Paternal Understanding of Menstrual Concerns in Young Women

Jane E. Girling, Samuel C.J. Hawthorne, Jennifer L. Marino, Nur Azurah Abdul Ghani, Sonia R. Grover, Yasmin L. Jayasinghe

Research output: Contribution to journalArticle

Abstract

Study Objective: No studies have specifically considered paternal understanding of menstruation. This study aimed to establish the degree of understanding of fathers of adolescent girls with menstrual symptoms relative to mothers. Design and Setting: This was a cross-sectional survey-based study. Adolescent patients attending an outpatient gynecology clinic for dysmenorrhea and/or heavy menstrual bleeding and their parents were invited to complete surveys. Participants: Sixty surveys were completed (24 of 40 daughters, 20 of 40 mothers, 16 of 40 fathers). Interventions and Main Outcome Measures: Surveys aimed to test parents' understanding of menstrual symptoms and potential medications, as well as fathers' concerns with their daughters’ health. Results: The fathers' knowledge of menstrual symptoms was poorer than mothers, although most knew heavy menstrual bleeding (15/16, 94%) and mood swings (14/16, 87%). Many parents answered “don't know” or did not answer questions about potential consequences of medications, although parents were clearly concerned about side effects. Most fathers (13/16, 81%) were open to discussing menstrual concerns with daughters; however, only 54% (13/24) of daughters were open to such discussions. Of fathers, 81% (13/16) were sympathetic/concerned, 56% (9/16) felt helpless, and 13% (2/16) were frustrated when daughters were in pain. When asked about effects, 88% (14/16) of fathers (79% [15/20] of mothers) were worried about their daughter's welfare and 63% (10/16) (55% [11/20] of mothers) about schooling. Conclusion: We present, to our knowledge, the first insight into fathers' knowledge of their daughters' menstrual health. Overall, parents have an incomplete picture of menstrual symptoms. Even in this cohort, which could be expected to be well informed because of their daughters’ attendance at a tertiary hospital, it is clear that further knowledge would assist them caring for their daughters.

Original languageEnglish
JournalJournal of Pediatric and Adolescent Gynecology
DOIs
Publication statusAccepted/In press - 1 Jan 2018
Externally publishedYes

Fingerprint

Nuclear Family
Fathers
Parents
Mothers
Hemorrhage
Dysmenorrhea
Menstruation
Health
Ambulatory Care Facilities
Gynecology
Tertiary Care Centers
Cross-Sectional Studies
Outcome Assessment (Health Care)
Pain

Keywords

  • Adolescents
  • Dysmenorrhea
  • Fathers
  • Menstruation
  • Mothers
  • Parents

ASJC Scopus subject areas

  • Pediatrics, Perinatology, and Child Health
  • Obstetrics and Gynaecology

Cite this

Girling, J. E., Hawthorne, S. C. J., Marino, J. L., Abdul Ghani, N. A., Grover, S. R., & Jayasinghe, Y. L. (Accepted/In press). Paternal Understanding of Menstrual Concerns in Young Women. Journal of Pediatric and Adolescent Gynecology. https://doi.org/10.1016/j.jpag.2018.04.001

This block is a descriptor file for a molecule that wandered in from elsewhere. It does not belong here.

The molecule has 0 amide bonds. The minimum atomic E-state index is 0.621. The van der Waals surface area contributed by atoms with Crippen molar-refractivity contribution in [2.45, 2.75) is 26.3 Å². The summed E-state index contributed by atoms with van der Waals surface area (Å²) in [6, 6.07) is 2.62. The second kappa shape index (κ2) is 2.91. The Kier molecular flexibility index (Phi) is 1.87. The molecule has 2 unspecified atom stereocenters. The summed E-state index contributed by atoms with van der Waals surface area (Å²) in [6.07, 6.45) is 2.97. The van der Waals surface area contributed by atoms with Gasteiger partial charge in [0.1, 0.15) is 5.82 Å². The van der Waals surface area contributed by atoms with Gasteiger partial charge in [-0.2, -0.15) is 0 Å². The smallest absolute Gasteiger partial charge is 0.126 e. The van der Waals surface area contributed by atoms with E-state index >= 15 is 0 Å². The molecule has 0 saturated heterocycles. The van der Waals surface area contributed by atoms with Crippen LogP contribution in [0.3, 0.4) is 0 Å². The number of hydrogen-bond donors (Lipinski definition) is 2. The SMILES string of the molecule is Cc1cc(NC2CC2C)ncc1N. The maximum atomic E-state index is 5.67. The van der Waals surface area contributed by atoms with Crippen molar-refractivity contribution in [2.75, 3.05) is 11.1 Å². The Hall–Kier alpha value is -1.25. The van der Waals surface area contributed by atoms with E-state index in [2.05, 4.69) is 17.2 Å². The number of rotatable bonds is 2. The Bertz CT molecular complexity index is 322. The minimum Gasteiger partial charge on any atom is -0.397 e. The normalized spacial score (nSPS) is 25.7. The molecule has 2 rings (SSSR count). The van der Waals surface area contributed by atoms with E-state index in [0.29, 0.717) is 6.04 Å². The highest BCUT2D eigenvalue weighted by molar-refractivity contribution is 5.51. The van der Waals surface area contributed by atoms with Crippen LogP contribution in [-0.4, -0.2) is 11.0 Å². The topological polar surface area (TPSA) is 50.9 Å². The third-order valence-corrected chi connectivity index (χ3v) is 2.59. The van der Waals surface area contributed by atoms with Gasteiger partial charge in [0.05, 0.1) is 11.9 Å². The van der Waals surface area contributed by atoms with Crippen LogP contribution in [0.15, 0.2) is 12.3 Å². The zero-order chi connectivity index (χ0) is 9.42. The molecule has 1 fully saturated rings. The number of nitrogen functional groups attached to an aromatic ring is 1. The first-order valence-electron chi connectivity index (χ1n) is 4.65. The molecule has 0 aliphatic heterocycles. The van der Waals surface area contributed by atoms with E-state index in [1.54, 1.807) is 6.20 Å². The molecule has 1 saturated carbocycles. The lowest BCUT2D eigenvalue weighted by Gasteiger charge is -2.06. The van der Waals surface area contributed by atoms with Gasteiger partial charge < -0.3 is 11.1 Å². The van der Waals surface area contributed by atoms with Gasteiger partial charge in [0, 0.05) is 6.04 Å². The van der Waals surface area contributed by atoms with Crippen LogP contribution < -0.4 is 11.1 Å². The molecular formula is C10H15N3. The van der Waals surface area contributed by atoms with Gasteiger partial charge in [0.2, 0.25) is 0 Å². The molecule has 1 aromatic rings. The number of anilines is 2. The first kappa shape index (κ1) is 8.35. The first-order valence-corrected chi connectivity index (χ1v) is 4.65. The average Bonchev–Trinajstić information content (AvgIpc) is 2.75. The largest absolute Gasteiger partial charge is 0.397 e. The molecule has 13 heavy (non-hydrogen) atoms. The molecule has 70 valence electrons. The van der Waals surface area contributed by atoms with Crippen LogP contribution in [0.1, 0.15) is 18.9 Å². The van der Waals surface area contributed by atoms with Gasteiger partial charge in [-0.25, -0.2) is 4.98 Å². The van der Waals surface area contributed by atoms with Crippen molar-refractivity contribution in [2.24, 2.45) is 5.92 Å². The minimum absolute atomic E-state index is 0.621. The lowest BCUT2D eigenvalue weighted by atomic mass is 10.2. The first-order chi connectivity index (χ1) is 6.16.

Paternal Understanding of Menstrual Concerns in Young Women. / Girling, Jane E.; Hawthorne, Samuel C.J.; Marino, Jennifer L.; Abdul Ghani, Nur Azurah; Grover, Sonia R.; Jayasinghe, Yasmin L.

In: Journal of Pediatric and Adolescent Gynecology, 01.01.2018.

Research output: Contribution to journalArticle

Girling, Jane E. ; Hawthorne, Samuel C.J. ; Marino, Jennifer L. ; Abdul Ghani, Nur Azurah ; Grover, Sonia R. ; Jayasinghe, Yasmin L. / Paternal Understanding of Menstrual Concerns in Young Women. In: Journal of Pediatric and Adolescent Gynecology. 2018.
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abstract = "Study Objective: No studies have specifically considered paternal understanding of menstruation. This study aimed to establish the degree of understanding of fathers of adolescent girls with menstrual symptoms relative to mothers. Design and Setting: This was a cross-sectional survey-based study. Adolescent patients attending an outpatient gynecology clinic for dysmenorrhea and/or heavy menstrual bleeding and their parents were invited to complete surveys. Participants: Sixty surveys were completed (24 of 40 daughters, 20 of 40 mothers, 16 of 40 fathers). Interventions and Main Outcome Measures: Surveys aimed to test parents' understanding of menstrual symptoms and potential medications, as well as fathers' concerns with their daughters’ health. Results: The fathers' knowledge of menstrual symptoms was poorer than mothers, although most knew heavy menstrual bleeding (15/16, 94{\%}) and mood swings (14/16, 87{\%}). Many parents answered “don't know” or did not answer questions about potential consequences of medications, although parents were clearly concerned about side effects. Most fathers (13/16, 81{\%}) were open to discussing menstrual concerns with daughters; however, only 54{\%} (13/24) of daughters were open to such discussions. Of fathers, 81{\%} (13/16) were sympathetic/concerned, 56{\%} (9/16) felt helpless, and 13{\%} (2/16) were frustrated when daughters were in pain. When asked about effects, 88{\%} (14/16) of fathers (79{\%} [15/20] of mothers) were worried about their daughter's welfare and 63{\%} (10/16) (55{\%} [11/20] of mothers) about schooling. Conclusion: We present, to our knowledge, the first insight into fathers' knowledge of their daughters' menstrual health. Overall, parents have an incomplete picture of menstrual symptoms. Even in this cohort, which could be expected to be well informed because of their daughters’ attendance at a tertiary hospital, it is clear that further knowledge would assist them caring for their daughters.",
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